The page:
Grzegorz Kudla: RNA Synthetic Biology
RNA Synthetic Biology
In the Kudla lab, we combine synthetic biology, next-generation sequencing, and computational modelling to study the relationships between RNA sequence, structure, expression, and function.
High-throughput mapping of genotype to phenotype.
As large-scale sequencing projects uncover ever new genetic variants in the human genome, understanding of the consequences of this variation is lagging behind. In our lab, we aim to systematically study the consequences of mutations in selected model genes, by constructing large collections of mutated variants and measuring the phenotypes of the mutants. We pioneered this approach in 2009, when we analyzed the effects of synonymous mutations on gene expression and fitness in Escherichia coli cells. Surprisingly, we found that mRNA folding, but not codon adaptation, is the main determinant of expression. We currently use similar methods to analyse the contribution of synonymous mutations to transcription, splicing, RNA degradation and translation in human cells. Ultimately, we want to learn how to predict the effects of disease mutations on gene expression, and to design genes with optimized expression characteristics.
Although experiments with reporter genes can reveal principles of genotype-phenotype relationship, it is important to validate these principles using endogenous genes. To study the effect of mutations on function in a model gene, we recently synthesized 60,000 random mutants of the yeast small nucleolar RNA gene U3, and we measured the fitness of these mutants in a high-throughput pooled competition assay. Analysis of fitness data revealed the effects of all possible individual mutations, and a network of genetic interactions between pairs of mutations. We currently study the effects of U3 mutations on fitness in a range of environmental and genetic backgrounds. We also use the U3 mutant library to analyse the effects of mutations on RNA-protein binding, and on the abundance of RNA in the cell. In collaboration with other labs, we apply genotype-phenotype mapping approaches to study microRNA biogenesis, to develop RNA sensors of small molecules, and to investigate the role of allostery in protein structure.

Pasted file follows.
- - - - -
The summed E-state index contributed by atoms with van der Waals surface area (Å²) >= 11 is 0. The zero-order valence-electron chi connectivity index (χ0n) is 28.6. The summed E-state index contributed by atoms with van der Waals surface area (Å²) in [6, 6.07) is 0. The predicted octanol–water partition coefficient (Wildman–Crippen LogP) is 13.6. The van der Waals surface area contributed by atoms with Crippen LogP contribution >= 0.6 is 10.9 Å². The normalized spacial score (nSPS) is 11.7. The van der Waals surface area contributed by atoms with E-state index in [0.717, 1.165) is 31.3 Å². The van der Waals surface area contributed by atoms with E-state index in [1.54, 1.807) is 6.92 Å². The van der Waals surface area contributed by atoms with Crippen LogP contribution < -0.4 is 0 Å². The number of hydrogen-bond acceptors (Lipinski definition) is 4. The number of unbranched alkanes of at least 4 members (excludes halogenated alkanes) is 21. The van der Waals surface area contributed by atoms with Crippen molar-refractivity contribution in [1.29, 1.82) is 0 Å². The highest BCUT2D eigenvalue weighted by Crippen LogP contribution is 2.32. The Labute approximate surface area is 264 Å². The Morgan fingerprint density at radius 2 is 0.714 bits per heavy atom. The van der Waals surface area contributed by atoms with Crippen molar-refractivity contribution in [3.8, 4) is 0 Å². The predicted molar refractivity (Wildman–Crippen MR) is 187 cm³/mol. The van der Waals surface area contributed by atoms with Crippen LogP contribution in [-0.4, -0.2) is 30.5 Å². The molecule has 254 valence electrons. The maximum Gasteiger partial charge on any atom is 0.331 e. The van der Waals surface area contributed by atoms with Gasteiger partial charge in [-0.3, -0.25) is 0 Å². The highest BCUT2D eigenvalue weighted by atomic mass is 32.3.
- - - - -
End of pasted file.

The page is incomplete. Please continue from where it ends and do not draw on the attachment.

The function of RNA molecules depends on their ability to interact with other molecules, including proteins, RNA, and DNA. We recently described the first high-throughput experimental method for mapping RNA-RNA interactions, called CLASH. CLASH combines affinity purification of protein-RNA-RNA complexes, proximity ligation of interacting RNA molecules, and high-throughput sequencing. We applied this approach for the study of snoRNA-rRNA and microRNA-mRNA interactions, and for mapping the secondary structure of a spliceosomal RNA. We currently use CLASH and related methods for mapping RNA-RNA interactions involved in ribosome biogenesis. We also collaborate with several laboratories to study the role of RNA-protein and RNA-RNA interactions in RNA metabolism, in bacteria, yeast and mammals